When Walter Mitty goes to give Rich the longboard at Cheryl’s home, there are at least three 70s-era cars on the street, which is very unusual for a movie set in 2013. In that same scene, on a wall, drawn in chalk is the words, “Here Comes the Sun,” which is an allusion to a Beatles Song of the same name from the album Abbey Road, which came out in 1969. On the cab ride back to his mom’s house, Walter Mitty wants to turn the cab’s digital video off to which the cab driver says ominously, “It stays on.”
Walter Mitty has an analog clock in his apartment (not pictured, but you can hear it ticking in the background) and he wears an analog wristwatch with a leather strap. Although the watch is never specifically referenced in the film, it plays a small part in the short story by James Thurber. For a sense of how Thurber thought about watches, in The Gentleman in 916, he writes, “Even the sound of a wrist-watch prevents me from sleeping, because it sounds like two men trying to take a wheel off a locomotive.”
While Walter Mitty does have a computer, it’s an older model, Dell laptop, which echoes his cell phone, an older flip-style phone. In contrast, Cheryl’s character uses a modern smartphone with Internet access. She still uses terms like “buffering” when searching the Internet (something she probably doesn’t have to do and isn’t a term used much any more). On the flip side, the photographer, Sean O’Connell does not have a phone at all – nor does any place Sean is currently located (ie. a shipping boat).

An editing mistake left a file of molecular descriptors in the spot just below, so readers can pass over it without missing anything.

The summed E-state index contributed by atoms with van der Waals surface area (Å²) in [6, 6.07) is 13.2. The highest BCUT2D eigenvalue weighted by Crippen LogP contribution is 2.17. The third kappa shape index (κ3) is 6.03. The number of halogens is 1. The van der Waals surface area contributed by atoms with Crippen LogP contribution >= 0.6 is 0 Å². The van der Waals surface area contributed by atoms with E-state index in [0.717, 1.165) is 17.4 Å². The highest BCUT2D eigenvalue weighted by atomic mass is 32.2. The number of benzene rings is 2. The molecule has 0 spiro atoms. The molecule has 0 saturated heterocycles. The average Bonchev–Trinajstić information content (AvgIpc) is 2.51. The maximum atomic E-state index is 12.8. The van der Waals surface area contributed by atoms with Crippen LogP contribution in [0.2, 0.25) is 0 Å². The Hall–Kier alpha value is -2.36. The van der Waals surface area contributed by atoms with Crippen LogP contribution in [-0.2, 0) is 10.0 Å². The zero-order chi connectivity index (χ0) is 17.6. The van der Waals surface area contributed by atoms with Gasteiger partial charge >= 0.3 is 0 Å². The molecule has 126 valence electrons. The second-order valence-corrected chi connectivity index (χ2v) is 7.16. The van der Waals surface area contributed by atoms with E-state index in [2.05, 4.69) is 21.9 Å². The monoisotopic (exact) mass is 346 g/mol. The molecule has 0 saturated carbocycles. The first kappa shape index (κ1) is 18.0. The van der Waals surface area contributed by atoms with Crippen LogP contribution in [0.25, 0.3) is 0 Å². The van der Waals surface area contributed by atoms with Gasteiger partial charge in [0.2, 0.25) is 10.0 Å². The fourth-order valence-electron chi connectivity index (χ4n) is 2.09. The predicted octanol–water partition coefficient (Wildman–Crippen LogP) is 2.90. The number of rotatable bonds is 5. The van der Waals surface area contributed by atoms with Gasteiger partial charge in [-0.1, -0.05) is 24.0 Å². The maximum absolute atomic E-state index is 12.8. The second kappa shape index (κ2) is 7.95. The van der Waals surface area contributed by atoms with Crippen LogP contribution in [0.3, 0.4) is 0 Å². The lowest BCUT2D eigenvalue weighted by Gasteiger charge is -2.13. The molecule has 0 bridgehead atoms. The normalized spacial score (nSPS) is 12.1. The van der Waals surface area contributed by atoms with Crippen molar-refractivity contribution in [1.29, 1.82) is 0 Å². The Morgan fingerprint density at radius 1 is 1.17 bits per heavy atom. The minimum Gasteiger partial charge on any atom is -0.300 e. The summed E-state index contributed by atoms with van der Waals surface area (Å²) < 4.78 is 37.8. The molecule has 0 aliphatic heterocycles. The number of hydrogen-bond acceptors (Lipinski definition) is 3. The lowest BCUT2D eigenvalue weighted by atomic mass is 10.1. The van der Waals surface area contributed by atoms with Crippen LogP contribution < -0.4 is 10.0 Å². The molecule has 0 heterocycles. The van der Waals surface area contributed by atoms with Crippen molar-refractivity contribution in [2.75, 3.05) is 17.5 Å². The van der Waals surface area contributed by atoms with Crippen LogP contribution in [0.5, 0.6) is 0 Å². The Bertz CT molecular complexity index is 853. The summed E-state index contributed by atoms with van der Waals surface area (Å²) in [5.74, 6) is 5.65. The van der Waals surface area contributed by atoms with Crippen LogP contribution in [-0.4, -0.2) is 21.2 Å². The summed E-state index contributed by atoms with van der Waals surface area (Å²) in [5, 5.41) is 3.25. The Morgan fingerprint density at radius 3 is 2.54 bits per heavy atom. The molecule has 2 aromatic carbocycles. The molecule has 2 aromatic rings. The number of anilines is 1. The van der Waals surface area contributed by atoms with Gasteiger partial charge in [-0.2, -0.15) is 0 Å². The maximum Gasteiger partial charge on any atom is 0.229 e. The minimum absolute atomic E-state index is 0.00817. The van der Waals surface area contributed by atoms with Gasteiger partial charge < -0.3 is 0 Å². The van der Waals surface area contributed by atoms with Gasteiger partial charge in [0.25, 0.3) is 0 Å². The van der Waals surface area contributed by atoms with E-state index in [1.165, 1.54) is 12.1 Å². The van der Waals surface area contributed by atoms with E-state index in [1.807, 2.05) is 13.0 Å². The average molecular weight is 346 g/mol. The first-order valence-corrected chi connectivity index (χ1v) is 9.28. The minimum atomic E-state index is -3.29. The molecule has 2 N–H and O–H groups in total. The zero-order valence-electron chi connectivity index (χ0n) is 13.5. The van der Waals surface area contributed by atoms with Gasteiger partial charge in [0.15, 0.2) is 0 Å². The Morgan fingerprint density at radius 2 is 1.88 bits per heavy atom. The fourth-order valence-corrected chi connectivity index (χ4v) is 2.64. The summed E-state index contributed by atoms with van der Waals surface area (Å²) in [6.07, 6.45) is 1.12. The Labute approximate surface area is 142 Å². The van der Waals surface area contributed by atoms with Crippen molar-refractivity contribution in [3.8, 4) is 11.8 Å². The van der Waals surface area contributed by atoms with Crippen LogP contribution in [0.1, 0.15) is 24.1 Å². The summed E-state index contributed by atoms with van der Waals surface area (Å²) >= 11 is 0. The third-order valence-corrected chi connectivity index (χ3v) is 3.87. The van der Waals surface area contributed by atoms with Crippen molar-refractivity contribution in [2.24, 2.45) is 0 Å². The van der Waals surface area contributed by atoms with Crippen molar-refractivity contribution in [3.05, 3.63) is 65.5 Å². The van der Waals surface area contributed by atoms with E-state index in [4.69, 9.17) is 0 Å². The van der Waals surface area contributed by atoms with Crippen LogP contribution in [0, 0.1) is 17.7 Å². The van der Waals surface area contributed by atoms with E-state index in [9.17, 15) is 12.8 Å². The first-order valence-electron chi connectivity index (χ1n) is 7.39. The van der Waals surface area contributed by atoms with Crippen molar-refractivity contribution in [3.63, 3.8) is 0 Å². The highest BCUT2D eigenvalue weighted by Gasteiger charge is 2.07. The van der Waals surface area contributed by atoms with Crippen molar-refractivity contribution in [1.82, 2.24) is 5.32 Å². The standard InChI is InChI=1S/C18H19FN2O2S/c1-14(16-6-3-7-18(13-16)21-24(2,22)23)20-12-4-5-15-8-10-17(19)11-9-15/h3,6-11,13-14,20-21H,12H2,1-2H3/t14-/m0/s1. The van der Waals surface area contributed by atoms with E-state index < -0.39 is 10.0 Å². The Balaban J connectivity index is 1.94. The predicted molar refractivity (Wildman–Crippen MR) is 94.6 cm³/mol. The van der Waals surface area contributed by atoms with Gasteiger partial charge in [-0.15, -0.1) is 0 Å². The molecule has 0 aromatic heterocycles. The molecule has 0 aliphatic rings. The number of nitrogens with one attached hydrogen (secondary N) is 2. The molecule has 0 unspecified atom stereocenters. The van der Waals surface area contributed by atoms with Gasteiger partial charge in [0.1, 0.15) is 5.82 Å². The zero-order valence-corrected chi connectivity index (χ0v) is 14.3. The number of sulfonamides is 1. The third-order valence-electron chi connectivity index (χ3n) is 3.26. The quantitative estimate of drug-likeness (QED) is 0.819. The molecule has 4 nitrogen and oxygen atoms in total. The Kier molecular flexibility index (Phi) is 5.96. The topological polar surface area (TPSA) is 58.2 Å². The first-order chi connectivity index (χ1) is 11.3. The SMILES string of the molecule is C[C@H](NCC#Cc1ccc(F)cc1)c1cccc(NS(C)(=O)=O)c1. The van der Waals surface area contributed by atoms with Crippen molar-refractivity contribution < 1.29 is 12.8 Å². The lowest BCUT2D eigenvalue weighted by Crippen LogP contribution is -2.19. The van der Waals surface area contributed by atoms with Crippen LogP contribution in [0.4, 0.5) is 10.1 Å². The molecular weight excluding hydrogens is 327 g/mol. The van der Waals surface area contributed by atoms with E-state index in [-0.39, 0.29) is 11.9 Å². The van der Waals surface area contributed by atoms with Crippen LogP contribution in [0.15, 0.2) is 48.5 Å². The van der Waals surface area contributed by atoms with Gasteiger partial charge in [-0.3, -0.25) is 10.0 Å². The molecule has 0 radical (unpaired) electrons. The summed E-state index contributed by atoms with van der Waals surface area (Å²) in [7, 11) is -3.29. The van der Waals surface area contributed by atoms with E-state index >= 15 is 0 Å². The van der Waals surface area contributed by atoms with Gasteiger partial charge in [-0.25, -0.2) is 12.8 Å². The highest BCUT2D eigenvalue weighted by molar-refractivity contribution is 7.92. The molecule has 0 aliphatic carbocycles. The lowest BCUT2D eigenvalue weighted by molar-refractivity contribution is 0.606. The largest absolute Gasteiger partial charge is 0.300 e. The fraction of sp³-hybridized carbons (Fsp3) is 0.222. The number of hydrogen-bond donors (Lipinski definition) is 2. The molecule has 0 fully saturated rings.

While on the shipping boat, a deck hand takes a picture with his smartphone for Instagram, and asks to be Facebook friends. This foreshadows Mitty’s meeting with Sean O’Connel in Afghanistan who doesn’t take a picture at all, instead choosing to remember the moment as “me”/himself without the camera. This lost desire to be ‘in the moment’ shares a sentiment with those who identified with Charlene deGuzman and Miles Crawford’s I Forgot My Phone video which went viral in August of 2013.
Disrespect for the Past
Walter Mitty works with analog film, something Kodak stopped making in June of 2013. Mitty’s co-worker, Hernando (which means “bold voyager”) has a man-crush on the photographer, O’Connell for still using film, which acknowledges he is well aware that although he is surrounded by film negatives, digital pictures have largely replaced analog film. Mitty states that he has never lost a negative despite “over a million” negatives passing through his care over the last 16 years he worked at TIME magazine.
“Negative Asset Manager” is Mitty’s job title, but it’s also a metaphor for the deprecation of ‘everything that’s come before’. In the final scene of the movie, Mitty tells his former boss that the magazine has been built by many people over a long time, which the new boss is now treating as a negative asset on the balance sheet that needs debited or written off. The message is that businesses are created and ran by people, not balance sheets, and should be treated with more respect, even when things change.